Big, Tall, or Small? Before You Buy, Consider These Key Factors About Mattress SizeSize matters, right? It sure  does when making buying decisions about how big or how small your mattress should be

Big, small, tall, king-sized? There are a smorgasbord of decisions to make before you pick the right size mattress for you. High on that decision list will be size. It’s not like you’ve bought a ton of mattresses during your life so take a moment and ponder what works best for you based on the space you have available and who’s in your life. Considering how much time we spend sleeping—or should spend sleeping—we believe it should take longer to buy a mattress than to order a pizza.

Mattress size primer

Before launching into what you need to consider when it comes to choosing mattress size, let’s do a quick review of what’s available, from smallest to largest.

  • Twin (38” x 75”)—Chances are you spent your formative years in a twin bed in your childhood home. Some adults just can’t give them up and stick to this mattress size. They suit small spaces and solo sleepers.
  • Twin XL (38” x 80”)—If you’re six feet tall or higher, you’ll want to think about going with this longer bed. But not if you have a regular bedmate, pets that sleep with you or children intent on snuggling with mom or dad.
  • Full/double (54” x 75”)—This is definitely an improvement over a twin bed with an extra 12 inches of width. It suits couples in a pinch when bedroom space is tight and both partners don’t thrash around or spread out much. Adults sleeping solo are also happy in this bed since there’s still room for an overnight guest and a dog or cat.
  • Queen (60” x 80”)—If mattresses could win a popularity contest, this size would earn the crown. It’s the most popular choice among American mattress shoppers. You can see why because it ticks a lot of boxes. It has good length for taller folks and is wide enough for couples who like to shimmy over to their partners for a cuddle.
  • King (76” x 80”)—Imagine two twin beds side by side and you’ll have an accurate picture of how big a king-sized bed really is. It’s wonderfully accommodating for couples who like their space, sleepers who flop around a fair bit and don’t want to disturb their bedmates, people who need room for a gaggle of kids to join them, or pet owners who have multiple or bigger-than-a-breadbox-sized dogs. The caveat here is that you need lots of floor space for it.
  • California King (72” x 84”)—The Cadillac of mattresses for those who like oodles of sleeping real estate at their disposal. Invite all the pets, all your kids and even the neighbor’s grandkids for a movie night in bed and they’ll still be room for bowls of popcorn and plenty of pillows. Measure your bedroom carefully to make sure you have the space for this behemoth size. You still need a comfortable amount of room on both sides for night tables and unencumbered movement.

What mattress size is best for you and your family?

According to Keith Cushner, general manager of Tuck, the teens and youngsters in your family should opt for either a twin XL or a full, depending on the size of your bedroom. And what about mom and dad? “It depends on whether or not you have pets, little kids, etc. crashing with you,” he says. “Either a queen or a king tends to work best. Some folks prefer a California King.”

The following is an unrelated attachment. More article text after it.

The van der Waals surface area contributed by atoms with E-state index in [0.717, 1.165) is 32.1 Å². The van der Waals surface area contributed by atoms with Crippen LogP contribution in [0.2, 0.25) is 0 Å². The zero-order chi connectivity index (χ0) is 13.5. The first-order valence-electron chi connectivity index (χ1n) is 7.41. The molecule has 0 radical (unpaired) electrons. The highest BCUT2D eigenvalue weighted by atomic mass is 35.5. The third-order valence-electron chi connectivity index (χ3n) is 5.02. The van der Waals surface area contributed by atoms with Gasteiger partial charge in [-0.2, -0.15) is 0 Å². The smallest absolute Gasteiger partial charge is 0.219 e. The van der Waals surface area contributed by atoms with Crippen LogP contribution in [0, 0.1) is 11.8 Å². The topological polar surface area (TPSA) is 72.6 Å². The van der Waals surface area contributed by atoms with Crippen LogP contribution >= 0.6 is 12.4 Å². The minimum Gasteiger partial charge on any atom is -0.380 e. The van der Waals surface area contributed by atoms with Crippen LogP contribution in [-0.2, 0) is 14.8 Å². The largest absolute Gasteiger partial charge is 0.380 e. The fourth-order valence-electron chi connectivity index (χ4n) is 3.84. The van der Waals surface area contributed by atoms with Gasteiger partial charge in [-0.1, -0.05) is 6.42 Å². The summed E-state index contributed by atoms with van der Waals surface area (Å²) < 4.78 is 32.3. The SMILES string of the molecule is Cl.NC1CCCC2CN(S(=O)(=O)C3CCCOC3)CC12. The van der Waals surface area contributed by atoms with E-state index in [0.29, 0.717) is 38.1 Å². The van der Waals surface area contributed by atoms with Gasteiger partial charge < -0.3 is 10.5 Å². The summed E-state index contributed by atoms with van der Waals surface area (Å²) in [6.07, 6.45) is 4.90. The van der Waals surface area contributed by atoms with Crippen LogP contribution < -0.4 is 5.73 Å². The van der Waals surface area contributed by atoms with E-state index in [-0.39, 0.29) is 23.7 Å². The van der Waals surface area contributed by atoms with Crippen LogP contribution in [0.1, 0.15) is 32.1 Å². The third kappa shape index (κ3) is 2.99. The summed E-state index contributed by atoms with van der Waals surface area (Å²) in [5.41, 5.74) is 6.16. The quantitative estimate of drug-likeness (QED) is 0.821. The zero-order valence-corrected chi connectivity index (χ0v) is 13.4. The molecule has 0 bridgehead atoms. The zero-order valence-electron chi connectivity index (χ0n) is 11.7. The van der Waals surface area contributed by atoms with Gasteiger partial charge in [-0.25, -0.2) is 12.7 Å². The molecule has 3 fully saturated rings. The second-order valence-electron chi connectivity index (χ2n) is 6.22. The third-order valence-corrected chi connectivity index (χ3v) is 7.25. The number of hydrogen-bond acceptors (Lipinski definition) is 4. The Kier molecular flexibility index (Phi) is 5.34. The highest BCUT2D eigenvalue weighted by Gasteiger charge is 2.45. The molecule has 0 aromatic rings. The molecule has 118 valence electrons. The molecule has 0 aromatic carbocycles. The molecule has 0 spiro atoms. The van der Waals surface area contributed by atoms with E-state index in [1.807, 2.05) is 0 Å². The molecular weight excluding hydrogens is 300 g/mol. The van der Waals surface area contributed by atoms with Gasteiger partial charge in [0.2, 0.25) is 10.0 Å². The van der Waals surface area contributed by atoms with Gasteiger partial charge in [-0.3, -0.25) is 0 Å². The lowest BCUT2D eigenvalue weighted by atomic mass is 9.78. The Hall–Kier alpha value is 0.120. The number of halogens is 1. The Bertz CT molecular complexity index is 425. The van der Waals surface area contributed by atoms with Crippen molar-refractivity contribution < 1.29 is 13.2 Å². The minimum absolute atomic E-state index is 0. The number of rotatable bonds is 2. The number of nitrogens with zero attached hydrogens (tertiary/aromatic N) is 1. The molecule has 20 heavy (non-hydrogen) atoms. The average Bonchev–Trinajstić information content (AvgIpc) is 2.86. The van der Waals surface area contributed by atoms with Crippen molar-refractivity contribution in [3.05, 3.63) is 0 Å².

With extended families that include grandma or grandpa, you might want to think about a slighter taller bed to make getting out of bed easier – something to think about as they age. Cushner also points out that the bed should be big and tall enough to provide the edge support needed for smoother exits and entries.

Fun and wonderfully useless facts about mattress size

Who knew that there was such a rich history behind king and queen mattresses? Here’s are some trivial mattress tidbits, sure to impress your friends:

  • In 1960, a Los-Angeles furniture company introduced the first California king to please its clientele made up of athletes and celebrities. They wanted bigger beds to fill their mansion’s palatial bedrooms.
  • King-sized beds were once called Eastern Kings because the demand along the eastern coast of the United States was so large.
  • The most famous big bed was The Great Bed of Ware, built in Great Britain in 1596. It measured 11 feet by 11 feet and could accommodate 12 sleepers.
  • Is the double dead? Not quite yet, but since 1999, queen-sized mattresses have been outselling doubles.
  • Though hard proof is scarce, it is believed that the very first queen-sized bed really was made for royalty – Elizabeth I.
  • If you watch a television show or movie from the 1950s, even married couples slept in twin beds. It wasn’t until the 1960s when society loosened up and married folks could be shown in the same bed.
  • Beware if you are shopping for a bed in the U.K. Its king-sized beds are a few centimeters smaller than the queen-sized ones in the United States.

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This blog does not provide medical advice. It is intended for general informational purposes only and does not address individual circumstances. It is not a substitute for professional medical advice, diagnosis or treatment and should not be relied on to make decisions about your health. Never ignore professional medical advice in seeking treatment because of something you have read on Restonic.com. If you think you may have a medical emergency, immediately call your doctor or dial 911.